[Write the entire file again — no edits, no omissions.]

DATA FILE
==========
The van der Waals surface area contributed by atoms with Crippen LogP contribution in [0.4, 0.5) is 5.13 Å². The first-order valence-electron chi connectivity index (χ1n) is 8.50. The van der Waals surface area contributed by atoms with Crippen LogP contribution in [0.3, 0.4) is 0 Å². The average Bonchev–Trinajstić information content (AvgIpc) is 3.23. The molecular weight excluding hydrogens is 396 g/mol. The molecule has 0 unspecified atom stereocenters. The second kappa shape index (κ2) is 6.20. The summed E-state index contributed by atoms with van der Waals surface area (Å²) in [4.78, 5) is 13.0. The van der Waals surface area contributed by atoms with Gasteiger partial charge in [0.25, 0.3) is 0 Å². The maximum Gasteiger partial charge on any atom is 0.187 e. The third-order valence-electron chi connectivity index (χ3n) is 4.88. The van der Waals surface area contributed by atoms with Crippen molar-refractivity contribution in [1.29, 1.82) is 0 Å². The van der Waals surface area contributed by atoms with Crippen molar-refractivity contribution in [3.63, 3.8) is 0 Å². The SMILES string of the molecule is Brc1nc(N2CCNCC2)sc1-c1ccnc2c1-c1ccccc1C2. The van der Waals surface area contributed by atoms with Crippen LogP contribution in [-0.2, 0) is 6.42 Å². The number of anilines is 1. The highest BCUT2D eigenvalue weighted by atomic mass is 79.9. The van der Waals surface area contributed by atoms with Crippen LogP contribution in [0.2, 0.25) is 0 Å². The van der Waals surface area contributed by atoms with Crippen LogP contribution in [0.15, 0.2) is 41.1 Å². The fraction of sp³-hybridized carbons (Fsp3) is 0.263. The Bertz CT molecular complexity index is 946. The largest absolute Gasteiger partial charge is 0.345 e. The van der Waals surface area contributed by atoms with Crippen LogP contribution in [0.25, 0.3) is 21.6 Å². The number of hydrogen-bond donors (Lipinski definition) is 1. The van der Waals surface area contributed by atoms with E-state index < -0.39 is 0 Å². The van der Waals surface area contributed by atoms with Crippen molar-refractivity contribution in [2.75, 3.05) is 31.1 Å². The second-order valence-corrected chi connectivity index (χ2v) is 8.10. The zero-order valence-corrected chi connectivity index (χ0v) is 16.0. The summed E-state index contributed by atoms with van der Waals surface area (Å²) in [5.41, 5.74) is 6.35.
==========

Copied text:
The van der Waals surface area contributed by atoms with Crippen LogP contribution in [0.4, 0.5) is 5.13 Å². The first-order valence-electron chi connectivity index (χ1n) is 8.50. The van der Waals surface area contributed by atoms with Crippen LogP contribution in [0.3, 0.4) is 0 Å². The average Bonchev–Trinajstić information content (AvgIpc) is 3.23. The molecular weight excluding hydrogens is 396 g/mol. The molecule has 0 unspecified atom stereocenters. The second kappa shape index (κ2) is 6.20. The summed E-state index contributed by atoms with van der Waals surface area (Å²) in [4.78, 5) is 13.0. The van der Waals surface area contributed by atoms with Gasteiger partial charge in [0.25, 0.3) is 0 Å². The maximum Gasteiger partial charge on any atom is 0.187 e. The third-order valence-electron chi connectivity index (χ3n) is 4.88. The van der Waals surface area contributed by atoms with Crippen molar-refractivity contribution in [1.29, 1.82) is 0 Å². The van der Waals surface area contributed by atoms with Crippen molar-refractivity contribution in [3.63, 3.8) is 0 Å². The SMILES string of the molecule is Brc1nc(N2CCNCC2)sc1-c1ccnc2c1-c1ccccc1C2. The van der Waals surface area contributed by atoms with Crippen LogP contribution in [-0.2, 0) is 6.42 Å². The number of anilines is 1. The highest BCUT2D eigenvalue weighted by atomic mass is 79.9. The van der Waals surface area contributed by atoms with Crippen LogP contribution in [0.2, 0.25) is 0 Å². The van der Waals surface area contributed by atoms with Crippen LogP contribution in [0.15, 0.2) is 41.1 Å². The fraction of sp³-hybridized carbons (Fsp3) is 0.263. The Bertz CT molecular complexity index is 946. The largest absolute Gasteiger partial charge is 0.345 e. The van der Waals surface area contributed by atoms with Crippen LogP contribution in [0.25, 0.3) is 21.6 Å². The number of hydrogen-bond donors (Lipinski definition) is 1. The van der Waals surface area contributed by atoms with E-state index < -0.39 is 0 Å². The van der Waals surface area contributed by atoms with Crippen molar-refractivity contribution in [2.75, 3.05) is 31.1 Å². The second-order valence-corrected chi connectivity index (χ2v) is 8.10. The zero-order valence-corrected chi connectivity index (χ0v) is 16.0. The summed E-state index contributed by atoms with van der Waals surface area (Å²) in [5.41, 5.74) is 6.35.